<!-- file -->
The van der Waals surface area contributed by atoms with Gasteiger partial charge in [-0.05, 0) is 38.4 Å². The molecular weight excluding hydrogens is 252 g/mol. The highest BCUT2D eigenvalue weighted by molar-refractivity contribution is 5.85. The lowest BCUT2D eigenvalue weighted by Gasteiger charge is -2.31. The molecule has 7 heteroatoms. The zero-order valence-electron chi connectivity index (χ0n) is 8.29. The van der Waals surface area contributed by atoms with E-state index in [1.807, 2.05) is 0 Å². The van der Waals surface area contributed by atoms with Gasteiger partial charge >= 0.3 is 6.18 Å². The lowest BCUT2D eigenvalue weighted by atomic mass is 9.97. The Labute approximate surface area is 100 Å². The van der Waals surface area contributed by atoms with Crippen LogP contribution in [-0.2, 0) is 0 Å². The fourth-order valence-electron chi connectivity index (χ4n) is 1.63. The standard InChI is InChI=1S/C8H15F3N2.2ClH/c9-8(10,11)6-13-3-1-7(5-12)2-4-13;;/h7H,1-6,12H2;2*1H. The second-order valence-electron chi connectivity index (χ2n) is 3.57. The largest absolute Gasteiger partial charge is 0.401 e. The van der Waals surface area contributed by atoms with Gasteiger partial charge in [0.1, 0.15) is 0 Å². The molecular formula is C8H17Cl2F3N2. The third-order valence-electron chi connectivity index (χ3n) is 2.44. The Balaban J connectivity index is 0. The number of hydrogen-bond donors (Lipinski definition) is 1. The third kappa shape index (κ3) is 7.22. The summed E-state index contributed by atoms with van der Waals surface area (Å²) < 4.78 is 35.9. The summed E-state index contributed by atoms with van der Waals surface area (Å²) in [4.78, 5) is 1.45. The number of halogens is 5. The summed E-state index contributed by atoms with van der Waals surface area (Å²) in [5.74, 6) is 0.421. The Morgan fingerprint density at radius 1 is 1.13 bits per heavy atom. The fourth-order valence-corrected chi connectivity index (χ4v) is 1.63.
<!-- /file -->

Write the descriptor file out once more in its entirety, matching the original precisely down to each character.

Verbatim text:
The van der Waals surface area contributed by atoms with Gasteiger partial charge in [-0.05, 0) is 38.4 Å². The molecular weight excluding hydrogens is 252 g/mol. The highest BCUT2D eigenvalue weighted by molar-refractivity contribution is 5.85. The lowest BCUT2D eigenvalue weighted by Gasteiger charge is -2.31. The molecule has 7 heteroatoms. The zero-order valence-electron chi connectivity index (χ0n) is 8.29. The van der Waals surface area contributed by atoms with E-state index in [1.807, 2.05) is 0 Å². The van der Waals surface area contributed by atoms with Gasteiger partial charge >= 0.3 is 6.18 Å². The lowest BCUT2D eigenvalue weighted by atomic mass is 9.97. The Labute approximate surface area is 100 Å². The van der Waals surface area contributed by atoms with Crippen LogP contribution in [-0.2, 0) is 0 Å². The fourth-order valence-electron chi connectivity index (χ4n) is 1.63. The standard InChI is InChI=1S/C8H15F3N2.2ClH/c9-8(10,11)6-13-3-1-7(5-12)2-4-13;;/h7H,1-6,12H2;2*1H. The second-order valence-electron chi connectivity index (χ2n) is 3.57. The largest absolute Gasteiger partial charge is 0.401 e. The van der Waals surface area contributed by atoms with Gasteiger partial charge in [0.1, 0.15) is 0 Å². The molecular formula is C8H17Cl2F3N2. The third-order valence-electron chi connectivity index (χ3n) is 2.44. The Balaban J connectivity index is 0. The number of hydrogen-bond donors (Lipinski definition) is 1. The third kappa shape index (κ3) is 7.22. The summed E-state index contributed by atoms with van der Waals surface area (Å²) < 4.78 is 35.9. The summed E-state index contributed by atoms with van der Waals surface area (Å²) in [4.78, 5) is 1.45. The number of halogens is 5. The summed E-state index contributed by atoms with van der Waals surface area (Å²) in [5.74, 6) is 0.421. The Morgan fingerprint density at radius 1 is 1.13 bits per heavy atom. The fourth-order valence-corrected chi connectivity index (χ4v) is 1.63.